Tronc Inc. is in talks to buy celebrity magazine Us Weekly for $85 million to $95 million, according to media analyst Ken Doctor.

The move could give the Chicago media company extra entertainment content, and possibly traffic, for its publications including the Los Angeles Times.

Tronc holds about $198 million in cash, according to public filings, suggesting that it is capable of financing the deal with Us Weekly’s owner, privately held Wenner Media in New York.

Wenner planned to sell Us Weekly to New York-based American Media Inc. until a few weeks ago, according to Doctor, leaving an opening for tronc. It was not clear how much debt is held by Us Weekly, but Doctor said the magazine reels in $15 million to $20 million in Ebitda on $125 million to $150 million of revenues, citing sources familiar with tronc’s negotiations.

Neither tronc nor Wenner immediately responded to requests for comment Tuesday.

Tronc has been on a quiet buying streak over the past several months, picking up the Daily Meal, a food website, and the Active Times, a fitness and outdoors website. It did not disclose the value of the acquisitions. Doctor reported that tronc also recently purchased the Cube, a video streaming website that focuses on high school sports.

While these acquisitions may provide tronc with additional page views, it’s still unclear if the media company will be able to translate that traffic into ad revenue or digital subscriptions.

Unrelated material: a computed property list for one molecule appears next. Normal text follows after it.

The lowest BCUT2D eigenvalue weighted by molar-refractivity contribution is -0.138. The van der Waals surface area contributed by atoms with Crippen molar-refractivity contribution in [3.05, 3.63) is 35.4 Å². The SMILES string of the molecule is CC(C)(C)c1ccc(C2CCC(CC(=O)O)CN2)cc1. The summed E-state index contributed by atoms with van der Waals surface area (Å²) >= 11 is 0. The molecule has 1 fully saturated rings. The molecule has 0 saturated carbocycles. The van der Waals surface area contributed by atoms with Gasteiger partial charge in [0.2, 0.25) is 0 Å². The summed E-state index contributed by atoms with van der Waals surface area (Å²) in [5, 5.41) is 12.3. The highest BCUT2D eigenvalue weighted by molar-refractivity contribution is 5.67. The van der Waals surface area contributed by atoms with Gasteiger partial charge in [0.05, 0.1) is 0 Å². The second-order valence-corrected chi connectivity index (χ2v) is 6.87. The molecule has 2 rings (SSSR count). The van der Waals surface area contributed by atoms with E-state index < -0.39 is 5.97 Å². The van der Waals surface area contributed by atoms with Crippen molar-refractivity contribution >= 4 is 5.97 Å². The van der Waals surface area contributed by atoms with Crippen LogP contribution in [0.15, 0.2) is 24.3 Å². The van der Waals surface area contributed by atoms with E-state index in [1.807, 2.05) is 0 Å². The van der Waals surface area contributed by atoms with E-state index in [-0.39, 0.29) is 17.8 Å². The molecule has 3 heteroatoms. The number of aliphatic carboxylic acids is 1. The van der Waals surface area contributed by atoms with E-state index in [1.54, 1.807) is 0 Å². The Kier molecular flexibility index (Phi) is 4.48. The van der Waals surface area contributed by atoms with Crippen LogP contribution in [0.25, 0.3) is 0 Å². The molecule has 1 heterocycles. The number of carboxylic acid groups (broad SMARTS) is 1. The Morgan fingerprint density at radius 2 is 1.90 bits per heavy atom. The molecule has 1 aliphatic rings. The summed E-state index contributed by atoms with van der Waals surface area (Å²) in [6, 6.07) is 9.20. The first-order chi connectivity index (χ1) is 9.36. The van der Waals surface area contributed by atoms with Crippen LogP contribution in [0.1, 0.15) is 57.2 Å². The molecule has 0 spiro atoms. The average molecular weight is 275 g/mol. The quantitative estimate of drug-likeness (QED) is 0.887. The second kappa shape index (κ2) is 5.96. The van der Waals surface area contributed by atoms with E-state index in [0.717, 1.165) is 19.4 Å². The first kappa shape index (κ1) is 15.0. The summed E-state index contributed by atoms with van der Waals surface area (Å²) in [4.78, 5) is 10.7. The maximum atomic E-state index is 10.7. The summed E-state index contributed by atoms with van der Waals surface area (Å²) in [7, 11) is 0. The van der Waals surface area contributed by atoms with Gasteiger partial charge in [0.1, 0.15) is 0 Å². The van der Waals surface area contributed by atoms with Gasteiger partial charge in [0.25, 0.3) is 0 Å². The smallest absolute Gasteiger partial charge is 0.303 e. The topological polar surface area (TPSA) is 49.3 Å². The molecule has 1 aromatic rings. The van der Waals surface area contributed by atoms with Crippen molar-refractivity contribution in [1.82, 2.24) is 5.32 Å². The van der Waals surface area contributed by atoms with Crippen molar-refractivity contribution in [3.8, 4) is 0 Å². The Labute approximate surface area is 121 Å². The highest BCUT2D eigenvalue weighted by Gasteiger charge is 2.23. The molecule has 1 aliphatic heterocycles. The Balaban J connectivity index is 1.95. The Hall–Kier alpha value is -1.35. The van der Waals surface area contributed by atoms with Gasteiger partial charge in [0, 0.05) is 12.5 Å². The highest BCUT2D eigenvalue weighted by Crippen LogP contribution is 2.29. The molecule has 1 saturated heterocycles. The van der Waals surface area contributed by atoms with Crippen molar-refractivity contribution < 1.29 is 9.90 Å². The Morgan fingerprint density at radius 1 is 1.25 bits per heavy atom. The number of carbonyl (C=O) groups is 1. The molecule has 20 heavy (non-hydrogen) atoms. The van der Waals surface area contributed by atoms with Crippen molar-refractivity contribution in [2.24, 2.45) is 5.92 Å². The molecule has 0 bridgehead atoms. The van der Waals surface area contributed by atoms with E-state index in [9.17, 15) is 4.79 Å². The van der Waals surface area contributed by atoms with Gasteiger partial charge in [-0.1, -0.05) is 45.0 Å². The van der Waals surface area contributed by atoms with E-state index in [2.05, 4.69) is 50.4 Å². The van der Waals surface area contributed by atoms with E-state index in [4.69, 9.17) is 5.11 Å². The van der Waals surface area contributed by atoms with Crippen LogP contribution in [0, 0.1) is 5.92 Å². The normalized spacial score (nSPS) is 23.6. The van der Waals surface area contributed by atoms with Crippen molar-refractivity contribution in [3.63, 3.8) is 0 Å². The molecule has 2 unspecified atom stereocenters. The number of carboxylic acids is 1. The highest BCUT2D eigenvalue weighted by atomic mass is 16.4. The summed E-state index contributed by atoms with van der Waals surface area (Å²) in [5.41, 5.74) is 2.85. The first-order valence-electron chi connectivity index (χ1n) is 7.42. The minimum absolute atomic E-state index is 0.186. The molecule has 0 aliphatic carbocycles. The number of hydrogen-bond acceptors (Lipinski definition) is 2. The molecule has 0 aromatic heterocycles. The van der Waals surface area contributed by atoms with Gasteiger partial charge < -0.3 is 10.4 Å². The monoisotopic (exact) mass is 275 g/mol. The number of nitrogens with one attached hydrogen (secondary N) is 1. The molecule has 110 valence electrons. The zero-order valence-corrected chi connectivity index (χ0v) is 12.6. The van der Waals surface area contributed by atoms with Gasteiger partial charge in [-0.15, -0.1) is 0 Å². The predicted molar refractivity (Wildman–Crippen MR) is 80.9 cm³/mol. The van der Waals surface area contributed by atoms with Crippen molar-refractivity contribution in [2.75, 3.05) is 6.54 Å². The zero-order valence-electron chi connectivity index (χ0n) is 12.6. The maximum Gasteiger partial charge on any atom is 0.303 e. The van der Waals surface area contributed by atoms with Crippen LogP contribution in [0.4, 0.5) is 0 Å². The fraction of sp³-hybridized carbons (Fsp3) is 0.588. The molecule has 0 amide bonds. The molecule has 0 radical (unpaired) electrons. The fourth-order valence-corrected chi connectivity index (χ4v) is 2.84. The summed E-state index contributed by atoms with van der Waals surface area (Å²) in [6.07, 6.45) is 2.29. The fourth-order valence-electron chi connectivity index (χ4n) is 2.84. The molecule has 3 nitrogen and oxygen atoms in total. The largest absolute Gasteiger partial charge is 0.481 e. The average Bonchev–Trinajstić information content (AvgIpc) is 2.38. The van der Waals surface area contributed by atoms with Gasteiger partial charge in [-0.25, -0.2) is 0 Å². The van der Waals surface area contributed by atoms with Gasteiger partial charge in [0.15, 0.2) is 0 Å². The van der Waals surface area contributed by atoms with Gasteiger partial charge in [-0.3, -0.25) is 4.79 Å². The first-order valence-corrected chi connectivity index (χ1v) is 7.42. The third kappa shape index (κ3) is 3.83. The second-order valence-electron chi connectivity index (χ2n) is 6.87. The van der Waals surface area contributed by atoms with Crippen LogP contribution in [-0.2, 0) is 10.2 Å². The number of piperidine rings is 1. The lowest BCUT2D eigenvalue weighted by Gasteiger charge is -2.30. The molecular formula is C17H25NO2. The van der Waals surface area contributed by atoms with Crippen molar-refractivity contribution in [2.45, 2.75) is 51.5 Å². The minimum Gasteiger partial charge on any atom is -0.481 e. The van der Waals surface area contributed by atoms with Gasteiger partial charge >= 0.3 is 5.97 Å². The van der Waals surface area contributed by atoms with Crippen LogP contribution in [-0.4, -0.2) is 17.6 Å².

By owning Us Weekly, tronc could pull national entertainment stories into its various regional newspapers and websites. It could stand to build a particularly strong celebrity focus at the Los Angeles Times, which already aims to be an authoritative voice on Hollywood.

“Bringing Us Weekly content into the entertainment sites of all these tronc papers, … that’s a synergy, an upside,” Doctor said, adding that the stories would have to be carefully hand-picked to avoid a clash of brands. “Whether that helps them sell subscriptions, that’s another question.”

If the Times and Us Weekly join forces, the combined companies will still face considerable competition against the host of entertainment-focused publications, such as Variety and The Wrap, that jostle for many of the same stories on Hollywood scoops and scandals.

Tronc’s stock on Tuesday dropped less than 1 percent to close at $13.60 a share.